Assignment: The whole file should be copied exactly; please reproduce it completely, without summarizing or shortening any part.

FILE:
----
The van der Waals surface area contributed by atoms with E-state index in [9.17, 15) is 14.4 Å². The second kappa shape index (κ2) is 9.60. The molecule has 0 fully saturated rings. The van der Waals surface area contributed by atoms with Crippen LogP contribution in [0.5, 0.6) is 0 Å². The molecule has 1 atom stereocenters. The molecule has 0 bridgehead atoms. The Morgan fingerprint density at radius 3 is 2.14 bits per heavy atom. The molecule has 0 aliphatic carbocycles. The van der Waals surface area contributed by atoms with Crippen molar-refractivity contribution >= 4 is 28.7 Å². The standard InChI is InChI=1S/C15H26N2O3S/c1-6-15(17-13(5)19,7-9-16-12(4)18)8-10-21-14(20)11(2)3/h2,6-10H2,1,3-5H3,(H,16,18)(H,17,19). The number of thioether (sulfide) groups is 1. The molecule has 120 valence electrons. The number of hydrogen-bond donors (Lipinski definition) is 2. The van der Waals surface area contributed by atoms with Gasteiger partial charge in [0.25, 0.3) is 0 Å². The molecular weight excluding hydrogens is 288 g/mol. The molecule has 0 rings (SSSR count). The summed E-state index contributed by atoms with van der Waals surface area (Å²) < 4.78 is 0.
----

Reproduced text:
The van der Waals surface area contributed by atoms with E-state index in [9.17, 15) is 14.4 Å². The second kappa shape index (κ2) is 9.60. The molecule has 0 fully saturated rings. The van der Waals surface area contributed by atoms with Crippen LogP contribution in [0.5, 0.6) is 0 Å². The molecule has 1 atom stereocenters. The molecule has 0 bridgehead atoms. The Morgan fingerprint density at radius 3 is 2.14 bits per heavy atom. The molecule has 0 aliphatic carbocycles. The van der Waals surface area contributed by atoms with Crippen molar-refractivity contribution >= 4 is 28.7 Å². The standard InChI is InChI=1S/C15H26N2O3S/c1-6-15(17-13(5)19,7-9-16-12(4)18)8-10-21-14(20)11(2)3/h2,6-10H2,1,3-5H3,(H,16,18)(H,17,19). The number of thioether (sulfide) groups is 1. The molecule has 120 valence electrons. The number of hydrogen-bond donors (Lipinski definition) is 2. The van der Waals surface area contributed by atoms with Gasteiger partial charge in [0.25, 0.3) is 0 Å². The molecular weight excluding hydrogens is 288 g/mol. The molecule has 0 rings (SSSR count). The summed E-state index contributed by atoms with van der Waals surface area (Å²) < 4.78 is 0.